Handy Display & Banner Resolution Calculator

Jul 23, 2010

A lot of people ask “What resolution do I need for my banner” or else “Look at that digital camera image “weaselfoot.tif”, how big can we blow it up?” Or maybe you need to figure how big to make a drum scan, but not too much larger than what is really needed. Well, Andrew Gregory has a great section on resolution at his site, explaining all the details about this and more. Through Andrew’s mathematical wizardry using radians, tans, and arcs, he’s been able to calculate the average angle of human visual acuity*, and from that, give us the magic number: 3438.

ppi = 3438 ÷ Minimum Viewing Distance

You simply divide this number by the desired viewing distance in inches to get the minimum resolution needed for average conditions, or calculate a minimum viewing distance of an existing image if you know its resolution. At this distance and beyond, a normal human could not distinguish any difference with increased resolution. Typical resolutions for large banners are usually 60-100ppi at final size.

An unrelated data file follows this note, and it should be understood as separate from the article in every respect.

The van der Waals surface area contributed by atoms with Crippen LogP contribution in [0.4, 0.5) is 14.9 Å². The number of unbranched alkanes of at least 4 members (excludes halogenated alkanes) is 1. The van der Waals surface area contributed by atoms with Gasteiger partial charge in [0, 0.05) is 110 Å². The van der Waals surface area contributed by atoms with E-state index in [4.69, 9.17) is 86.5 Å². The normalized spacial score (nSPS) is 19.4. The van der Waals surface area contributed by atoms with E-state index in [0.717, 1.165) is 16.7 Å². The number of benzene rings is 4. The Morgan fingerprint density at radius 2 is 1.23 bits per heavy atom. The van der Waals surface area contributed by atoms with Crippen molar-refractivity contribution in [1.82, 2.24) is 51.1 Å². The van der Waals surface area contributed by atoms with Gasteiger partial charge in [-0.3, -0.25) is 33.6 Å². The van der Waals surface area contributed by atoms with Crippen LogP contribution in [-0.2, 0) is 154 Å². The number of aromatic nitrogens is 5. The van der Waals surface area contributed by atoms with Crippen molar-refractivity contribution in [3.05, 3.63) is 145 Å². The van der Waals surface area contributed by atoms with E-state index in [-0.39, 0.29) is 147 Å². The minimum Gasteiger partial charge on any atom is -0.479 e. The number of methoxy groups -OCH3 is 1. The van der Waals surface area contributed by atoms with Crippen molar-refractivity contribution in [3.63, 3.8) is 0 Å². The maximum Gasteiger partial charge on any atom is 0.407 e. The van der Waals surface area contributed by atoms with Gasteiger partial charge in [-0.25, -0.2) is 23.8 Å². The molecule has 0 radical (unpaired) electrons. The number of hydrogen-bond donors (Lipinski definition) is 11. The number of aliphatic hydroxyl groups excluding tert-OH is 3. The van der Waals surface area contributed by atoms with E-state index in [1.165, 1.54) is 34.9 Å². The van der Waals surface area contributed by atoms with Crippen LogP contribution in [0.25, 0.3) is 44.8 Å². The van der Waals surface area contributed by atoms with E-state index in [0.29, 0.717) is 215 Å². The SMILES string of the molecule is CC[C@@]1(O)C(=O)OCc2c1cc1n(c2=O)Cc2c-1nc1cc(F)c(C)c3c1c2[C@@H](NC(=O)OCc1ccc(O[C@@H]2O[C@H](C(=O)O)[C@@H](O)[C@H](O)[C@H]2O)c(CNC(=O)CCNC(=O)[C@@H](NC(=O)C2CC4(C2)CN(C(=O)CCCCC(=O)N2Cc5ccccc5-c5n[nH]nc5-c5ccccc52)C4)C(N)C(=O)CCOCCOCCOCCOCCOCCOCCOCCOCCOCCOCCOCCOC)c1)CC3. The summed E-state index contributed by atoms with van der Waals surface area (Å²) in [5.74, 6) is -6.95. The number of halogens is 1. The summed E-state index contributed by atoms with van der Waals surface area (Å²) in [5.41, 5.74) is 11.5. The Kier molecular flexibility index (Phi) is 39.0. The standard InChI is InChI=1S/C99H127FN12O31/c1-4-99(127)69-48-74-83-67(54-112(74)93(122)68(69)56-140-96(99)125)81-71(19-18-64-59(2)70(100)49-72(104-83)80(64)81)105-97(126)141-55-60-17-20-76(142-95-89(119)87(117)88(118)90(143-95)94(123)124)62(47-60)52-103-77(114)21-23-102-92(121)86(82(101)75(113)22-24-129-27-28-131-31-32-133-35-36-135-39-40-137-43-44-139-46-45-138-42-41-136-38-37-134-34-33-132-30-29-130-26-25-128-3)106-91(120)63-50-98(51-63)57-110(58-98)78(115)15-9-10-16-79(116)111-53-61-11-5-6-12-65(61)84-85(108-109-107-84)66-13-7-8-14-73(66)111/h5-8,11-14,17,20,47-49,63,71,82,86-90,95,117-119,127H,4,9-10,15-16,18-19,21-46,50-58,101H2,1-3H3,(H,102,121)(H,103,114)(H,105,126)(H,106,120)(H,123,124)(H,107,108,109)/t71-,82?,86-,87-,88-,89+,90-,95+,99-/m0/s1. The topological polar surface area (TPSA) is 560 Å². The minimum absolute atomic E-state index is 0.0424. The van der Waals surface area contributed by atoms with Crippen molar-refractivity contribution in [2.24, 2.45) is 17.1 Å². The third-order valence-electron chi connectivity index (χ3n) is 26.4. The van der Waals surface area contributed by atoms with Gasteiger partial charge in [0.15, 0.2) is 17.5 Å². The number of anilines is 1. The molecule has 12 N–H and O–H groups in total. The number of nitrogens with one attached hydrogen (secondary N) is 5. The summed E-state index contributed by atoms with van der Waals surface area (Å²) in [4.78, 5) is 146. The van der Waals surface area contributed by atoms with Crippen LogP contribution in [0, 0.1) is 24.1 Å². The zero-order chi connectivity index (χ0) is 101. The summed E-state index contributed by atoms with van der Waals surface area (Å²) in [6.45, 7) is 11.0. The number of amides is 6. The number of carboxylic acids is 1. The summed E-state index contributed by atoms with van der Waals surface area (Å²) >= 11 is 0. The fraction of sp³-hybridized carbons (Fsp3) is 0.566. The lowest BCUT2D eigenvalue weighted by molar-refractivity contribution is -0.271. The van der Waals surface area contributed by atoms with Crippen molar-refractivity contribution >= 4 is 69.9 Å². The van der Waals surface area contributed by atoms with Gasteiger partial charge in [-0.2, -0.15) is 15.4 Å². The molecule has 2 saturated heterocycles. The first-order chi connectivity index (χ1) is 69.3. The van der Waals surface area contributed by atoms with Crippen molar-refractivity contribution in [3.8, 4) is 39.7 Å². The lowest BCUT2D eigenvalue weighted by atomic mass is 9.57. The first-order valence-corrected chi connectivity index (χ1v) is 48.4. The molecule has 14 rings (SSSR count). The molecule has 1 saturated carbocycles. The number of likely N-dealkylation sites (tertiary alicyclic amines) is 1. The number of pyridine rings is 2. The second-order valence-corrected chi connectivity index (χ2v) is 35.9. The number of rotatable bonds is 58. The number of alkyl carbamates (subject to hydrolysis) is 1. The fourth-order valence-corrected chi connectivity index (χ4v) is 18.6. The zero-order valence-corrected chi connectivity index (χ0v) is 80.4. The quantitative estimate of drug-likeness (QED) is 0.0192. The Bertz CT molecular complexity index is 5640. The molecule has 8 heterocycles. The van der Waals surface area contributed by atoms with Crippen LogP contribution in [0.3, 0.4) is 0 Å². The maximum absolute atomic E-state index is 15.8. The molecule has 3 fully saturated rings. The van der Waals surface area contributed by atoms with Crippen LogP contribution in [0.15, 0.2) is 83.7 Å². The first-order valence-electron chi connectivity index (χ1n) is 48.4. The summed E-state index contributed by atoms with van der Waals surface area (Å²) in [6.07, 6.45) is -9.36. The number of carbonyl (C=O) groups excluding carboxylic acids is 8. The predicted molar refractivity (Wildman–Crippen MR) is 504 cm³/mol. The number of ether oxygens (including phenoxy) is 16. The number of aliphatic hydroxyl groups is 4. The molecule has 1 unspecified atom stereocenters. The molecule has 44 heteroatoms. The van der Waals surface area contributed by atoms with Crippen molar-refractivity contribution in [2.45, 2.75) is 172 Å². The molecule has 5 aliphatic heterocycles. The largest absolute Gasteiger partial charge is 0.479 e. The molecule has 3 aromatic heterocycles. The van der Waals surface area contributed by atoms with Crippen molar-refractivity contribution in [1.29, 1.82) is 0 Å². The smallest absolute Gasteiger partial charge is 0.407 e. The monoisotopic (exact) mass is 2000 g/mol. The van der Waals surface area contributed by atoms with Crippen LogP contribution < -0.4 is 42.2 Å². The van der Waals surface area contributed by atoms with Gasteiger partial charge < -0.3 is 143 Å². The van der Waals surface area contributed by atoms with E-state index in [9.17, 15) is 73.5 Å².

Of course, other factors can also come into play, so it pays to have a little understanding. For example, a soft image is more tolerant of lower resolution than one with finer detail. A hazy landscape and sky will fare much better than a crisp shot of lace and a face. Keep this in mind and maybe add a little resolution headroom in your figures when it might help.

If you’re like me, you like to get things done quickly, and if you’re a Mac user who wonders about resolution, you’re in luck. I’ve written a simple Applescript called RezDistance where you can enter in the resolution of an image and it’ll tell you how close you can view it, or you can enter a distance, and it calculates the minimum resolution you could probably get away with before the image might not look optimal.

Here’s a little clip so you can decide if RezDistance might be of use in your work:

RezDistance 16KB (it’s free) Mac only (Applescript application)

* 0.000290888 radians (θ)